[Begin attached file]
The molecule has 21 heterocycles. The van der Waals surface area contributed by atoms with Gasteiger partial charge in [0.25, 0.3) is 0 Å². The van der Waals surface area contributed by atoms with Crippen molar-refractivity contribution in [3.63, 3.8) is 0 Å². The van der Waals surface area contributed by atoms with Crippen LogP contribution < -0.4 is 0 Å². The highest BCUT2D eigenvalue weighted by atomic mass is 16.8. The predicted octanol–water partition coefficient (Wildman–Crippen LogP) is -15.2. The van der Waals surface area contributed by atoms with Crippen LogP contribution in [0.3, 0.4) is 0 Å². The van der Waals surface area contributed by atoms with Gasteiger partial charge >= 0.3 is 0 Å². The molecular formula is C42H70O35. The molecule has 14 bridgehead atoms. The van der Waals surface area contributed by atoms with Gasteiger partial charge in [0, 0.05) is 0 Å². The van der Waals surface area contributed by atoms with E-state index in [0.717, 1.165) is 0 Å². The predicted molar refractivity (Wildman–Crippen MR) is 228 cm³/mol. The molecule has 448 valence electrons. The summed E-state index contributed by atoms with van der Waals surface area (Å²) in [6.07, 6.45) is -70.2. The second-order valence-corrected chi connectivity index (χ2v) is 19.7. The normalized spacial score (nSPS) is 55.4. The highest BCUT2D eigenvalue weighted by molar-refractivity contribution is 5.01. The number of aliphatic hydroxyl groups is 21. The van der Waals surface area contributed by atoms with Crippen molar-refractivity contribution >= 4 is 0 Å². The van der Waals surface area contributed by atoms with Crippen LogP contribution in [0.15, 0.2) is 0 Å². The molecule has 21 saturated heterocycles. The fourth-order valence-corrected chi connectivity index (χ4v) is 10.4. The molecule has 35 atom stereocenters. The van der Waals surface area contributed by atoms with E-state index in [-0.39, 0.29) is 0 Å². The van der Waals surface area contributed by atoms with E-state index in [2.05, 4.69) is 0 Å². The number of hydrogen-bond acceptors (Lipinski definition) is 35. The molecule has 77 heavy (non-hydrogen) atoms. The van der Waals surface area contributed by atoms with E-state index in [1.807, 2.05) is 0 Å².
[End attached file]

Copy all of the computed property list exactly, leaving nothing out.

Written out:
The molecule has 21 heterocycles. The van der Waals surface area contributed by atoms with Gasteiger partial charge in [0.25, 0.3) is 0 Å². The van der Waals surface area contributed by atoms with Crippen molar-refractivity contribution in [3.63, 3.8) is 0 Å². The van der Waals surface area contributed by atoms with Crippen LogP contribution < -0.4 is 0 Å². The highest BCUT2D eigenvalue weighted by atomic mass is 16.8. The predicted octanol–water partition coefficient (Wildman–Crippen LogP) is -15.2. The van der Waals surface area contributed by atoms with Crippen LogP contribution in [0.3, 0.4) is 0 Å². The van der Waals surface area contributed by atoms with Gasteiger partial charge >= 0.3 is 0 Å². The molecular formula is C42H70O35. The molecule has 14 bridgehead atoms. The van der Waals surface area contributed by atoms with Gasteiger partial charge in [0, 0.05) is 0 Å². The van der Waals surface area contributed by atoms with E-state index in [0.717, 1.165) is 0 Å². The predicted molar refractivity (Wildman–Crippen MR) is 228 cm³/mol. The molecule has 448 valence electrons. The summed E-state index contributed by atoms with van der Waals surface area (Å²) in [6.07, 6.45) is -70.2. The second-order valence-corrected chi connectivity index (χ2v) is 19.7. The normalized spacial score (nSPS) is 55.4. The highest BCUT2D eigenvalue weighted by molar-refractivity contribution is 5.01. The number of aliphatic hydroxyl groups is 21. The van der Waals surface area contributed by atoms with Crippen molar-refractivity contribution >= 4 is 0 Å². The van der Waals surface area contributed by atoms with Crippen LogP contribution in [0.15, 0.2) is 0 Å². The molecule has 21 saturated heterocycles. The fourth-order valence-corrected chi connectivity index (χ4v) is 10.4. The molecule has 35 atom stereocenters. The van der Waals surface area contributed by atoms with E-state index in [-0.39, 0.29) is 0 Å². The van der Waals surface area contributed by atoms with E-state index in [2.05, 4.69) is 0 Å². The number of hydrogen-bond acceptors (Lipinski definition) is 35. The molecule has 77 heavy (non-hydrogen) atoms. The van der Waals surface area contributed by atoms with E-state index in [1.807, 2.05) is 0 Å².